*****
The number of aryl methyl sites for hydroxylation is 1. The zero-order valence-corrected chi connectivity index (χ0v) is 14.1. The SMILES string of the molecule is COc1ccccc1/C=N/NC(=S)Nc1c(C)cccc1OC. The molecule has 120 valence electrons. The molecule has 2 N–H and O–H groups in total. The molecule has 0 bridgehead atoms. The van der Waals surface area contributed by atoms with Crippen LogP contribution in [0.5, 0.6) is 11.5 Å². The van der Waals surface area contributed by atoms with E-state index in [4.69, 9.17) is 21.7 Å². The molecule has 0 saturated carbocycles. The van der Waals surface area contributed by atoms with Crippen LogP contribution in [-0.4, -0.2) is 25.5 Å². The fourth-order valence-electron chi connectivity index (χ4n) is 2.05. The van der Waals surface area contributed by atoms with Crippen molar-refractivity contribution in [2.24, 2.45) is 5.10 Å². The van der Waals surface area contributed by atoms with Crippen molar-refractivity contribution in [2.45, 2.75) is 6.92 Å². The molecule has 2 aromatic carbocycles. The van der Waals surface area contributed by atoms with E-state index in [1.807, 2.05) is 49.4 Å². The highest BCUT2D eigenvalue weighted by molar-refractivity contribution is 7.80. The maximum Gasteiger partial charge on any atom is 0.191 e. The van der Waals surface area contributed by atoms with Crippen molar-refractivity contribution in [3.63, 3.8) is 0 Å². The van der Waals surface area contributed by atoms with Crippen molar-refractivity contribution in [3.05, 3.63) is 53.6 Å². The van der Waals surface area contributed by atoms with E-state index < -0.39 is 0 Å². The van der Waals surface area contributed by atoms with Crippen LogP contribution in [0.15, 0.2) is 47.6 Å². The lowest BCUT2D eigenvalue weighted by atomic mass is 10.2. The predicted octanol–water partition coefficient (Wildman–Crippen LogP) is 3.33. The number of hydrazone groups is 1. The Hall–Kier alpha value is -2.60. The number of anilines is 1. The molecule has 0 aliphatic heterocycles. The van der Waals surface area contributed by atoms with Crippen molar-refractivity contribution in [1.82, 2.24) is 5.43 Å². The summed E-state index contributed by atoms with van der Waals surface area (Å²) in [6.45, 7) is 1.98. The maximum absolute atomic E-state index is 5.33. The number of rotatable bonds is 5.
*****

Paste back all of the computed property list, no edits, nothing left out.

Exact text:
The number of aryl methyl sites for hydroxylation is 1. The zero-order valence-corrected chi connectivity index (χ0v) is 14.1. The SMILES string of the molecule is COc1ccccc1/C=N/NC(=S)Nc1c(C)cccc1OC. The molecule has 120 valence electrons. The molecule has 2 N–H and O–H groups in total. The molecule has 0 bridgehead atoms. The van der Waals surface area contributed by atoms with Crippen LogP contribution in [0.5, 0.6) is 11.5 Å². The van der Waals surface area contributed by atoms with E-state index in [4.69, 9.17) is 21.7 Å². The molecule has 0 saturated carbocycles. The van der Waals surface area contributed by atoms with Crippen LogP contribution in [-0.4, -0.2) is 25.5 Å². The fourth-order valence-electron chi connectivity index (χ4n) is 2.05. The van der Waals surface area contributed by atoms with Crippen molar-refractivity contribution in [2.24, 2.45) is 5.10 Å². The van der Waals surface area contributed by atoms with Crippen molar-refractivity contribution in [2.45, 2.75) is 6.92 Å². The molecule has 2 aromatic carbocycles. The van der Waals surface area contributed by atoms with E-state index in [1.807, 2.05) is 49.4 Å². The highest BCUT2D eigenvalue weighted by molar-refractivity contribution is 7.80. The maximum Gasteiger partial charge on any atom is 0.191 e. The van der Waals surface area contributed by atoms with Crippen molar-refractivity contribution in [3.63, 3.8) is 0 Å². The van der Waals surface area contributed by atoms with Crippen molar-refractivity contribution in [3.05, 3.63) is 53.6 Å². The van der Waals surface area contributed by atoms with E-state index < -0.39 is 0 Å². The van der Waals surface area contributed by atoms with Crippen LogP contribution in [0.15, 0.2) is 47.6 Å². The lowest BCUT2D eigenvalue weighted by atomic mass is 10.2. The predicted octanol–water partition coefficient (Wildman–Crippen LogP) is 3.33. The number of hydrazone groups is 1. The Hall–Kier alpha value is -2.60. The number of anilines is 1. The molecule has 0 aliphatic heterocycles. The van der Waals surface area contributed by atoms with Crippen molar-refractivity contribution in [1.82, 2.24) is 5.43 Å². The summed E-state index contributed by atoms with van der Waals surface area (Å²) in [6.45, 7) is 1.98. The maximum absolute atomic E-state index is 5.33. The number of rotatable bonds is 5.